Australia’s demand for Facebook and Google to pay news outlets for content could be copied around the world as Scott Morrison has ‘promising talks’ with India, France, UK and Canada
- Scott Morrison said other countries are likely to follow Australia’s proposed code
- His comments came after Facebook banned Australian news on its platform
- The move is a response to the country’s proposed media bargaining code
Scott Morrison says other countries could follow Australia and introduce media bargaining laws in the wake of Facebook’s news ban – and reveals he’s already having promising discussions with other world leaders.
The prime minister’s comments came after the social media giant banned Australian news from its platform from Thursday in response to the proposed media bargaining code.
The law would force tech companies including Facebook and Google to negotiate with news providers to feature their content.
Facebook’s move to ban Australian news contrasts with Google, which in recent days has brokered deals with Nine, Seven and News Corp, in response to the regulatory push.
Prime Minister Scott Morrison says other countries could follow Australia and introduce media bargaining laws – as he floats forcing Facebook to pay more tax
Mr Morrison said he applauded Google for the way they have ‘engaged’ and ‘respected’ the process – after the search-engine flagged concerns early on.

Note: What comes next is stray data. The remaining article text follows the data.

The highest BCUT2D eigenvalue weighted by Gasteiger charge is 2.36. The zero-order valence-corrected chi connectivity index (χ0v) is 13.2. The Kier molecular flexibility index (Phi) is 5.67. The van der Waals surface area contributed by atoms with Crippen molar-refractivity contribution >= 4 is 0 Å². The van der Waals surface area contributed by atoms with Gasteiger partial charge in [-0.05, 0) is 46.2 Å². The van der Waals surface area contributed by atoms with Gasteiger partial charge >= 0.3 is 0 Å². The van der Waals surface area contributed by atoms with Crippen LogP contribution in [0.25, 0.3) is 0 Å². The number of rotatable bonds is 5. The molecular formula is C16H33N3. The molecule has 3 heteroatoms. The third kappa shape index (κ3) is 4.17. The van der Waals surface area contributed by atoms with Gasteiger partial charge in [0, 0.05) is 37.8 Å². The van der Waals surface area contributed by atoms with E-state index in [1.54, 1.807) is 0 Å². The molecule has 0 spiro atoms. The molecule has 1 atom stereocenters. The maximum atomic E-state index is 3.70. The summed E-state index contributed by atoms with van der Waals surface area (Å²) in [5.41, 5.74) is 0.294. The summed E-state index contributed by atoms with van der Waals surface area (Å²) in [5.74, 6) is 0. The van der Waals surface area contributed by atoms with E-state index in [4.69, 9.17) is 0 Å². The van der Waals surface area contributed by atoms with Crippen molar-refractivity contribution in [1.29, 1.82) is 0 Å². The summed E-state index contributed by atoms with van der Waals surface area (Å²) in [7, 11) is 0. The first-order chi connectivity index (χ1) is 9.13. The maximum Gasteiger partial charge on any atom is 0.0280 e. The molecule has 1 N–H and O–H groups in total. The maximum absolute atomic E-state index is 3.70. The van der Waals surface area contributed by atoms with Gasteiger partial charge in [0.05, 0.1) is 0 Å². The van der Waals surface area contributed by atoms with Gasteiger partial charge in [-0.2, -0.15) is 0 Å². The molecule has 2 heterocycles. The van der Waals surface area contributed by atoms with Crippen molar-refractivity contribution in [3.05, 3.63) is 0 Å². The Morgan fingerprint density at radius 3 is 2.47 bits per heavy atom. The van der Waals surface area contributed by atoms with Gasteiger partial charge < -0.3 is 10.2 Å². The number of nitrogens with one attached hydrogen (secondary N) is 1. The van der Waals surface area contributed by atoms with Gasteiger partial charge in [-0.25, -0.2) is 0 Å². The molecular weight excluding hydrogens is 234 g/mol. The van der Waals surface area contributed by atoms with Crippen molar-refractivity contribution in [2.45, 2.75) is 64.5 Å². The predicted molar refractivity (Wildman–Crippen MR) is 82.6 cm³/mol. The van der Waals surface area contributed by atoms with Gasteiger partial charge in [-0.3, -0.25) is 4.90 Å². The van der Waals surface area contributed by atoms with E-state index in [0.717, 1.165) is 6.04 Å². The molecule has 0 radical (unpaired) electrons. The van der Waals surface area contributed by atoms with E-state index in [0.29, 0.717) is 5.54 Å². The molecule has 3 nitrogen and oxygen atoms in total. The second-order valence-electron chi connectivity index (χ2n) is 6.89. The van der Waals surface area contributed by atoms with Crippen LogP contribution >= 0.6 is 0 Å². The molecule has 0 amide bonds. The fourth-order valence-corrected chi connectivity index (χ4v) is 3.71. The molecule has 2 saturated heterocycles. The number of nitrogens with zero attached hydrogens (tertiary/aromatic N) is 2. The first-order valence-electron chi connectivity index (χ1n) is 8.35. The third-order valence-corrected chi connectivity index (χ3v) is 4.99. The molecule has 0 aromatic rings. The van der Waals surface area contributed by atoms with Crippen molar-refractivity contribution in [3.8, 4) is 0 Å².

‘But I would just say to Facebook, this is Australia you want to do business here you work according to our rules, and that’s a reasonable proposition,’ he said.
‘We’re happy to listen to them on on the technical issues of this, just like we listened to Google and came to a sensible arrangement.
‘But the idea of shutting down the sort of sites they did yesterday as some sort of threat.’
The prime minister was asked whether he expected to receive international support from other nations following Facebook’s controversial ban.
Mr Morrison said he spoke to Indian Prime Minister Narendra Modi on Thursday about the issue, among other world leaders including Canadian leader Justin Trudeau.
He said the British Prime Minister Boris Johnson and France’s Emmanuel Macron were also monitoring the issue closely.
Mr Morrison’s comments came after the social media giant banned Australian news from on its platform from Thursday in response to the proposed media bargaining code. Pictured: Facebook founder Mark Zuckerberg
‘People are looking at what Australia is doing,’ he said.
‘I’ve had these exchanges also with Prime Minister Trudeau, and I know Prime Minister Johnson is very interested.
‘I’ve spoken to President Macron about these things, in the same way we talk about that they should pay tax too. And we discuss that a lot.’
Mr Morrison said he invites Google and Facebook to constructively engage with Australia’s proposition as he expects other Western jurisdictions to swiftly follow.
Treasurer Josh Frydenberg remains determined to convince Facebook founder Mark Zuckerberg to accept the Australian government’s media bargaining code.
The pair spoke on Friday morning and will talk again over the weekend.
‘We talked through their remaining issues and agreed our respective teams would work through them immediately,’ Mr Frydenberg said.
‘I reiterated Australia remains committed to implementing the code.’
Facebook has banned publishers and users in Australia from posting news content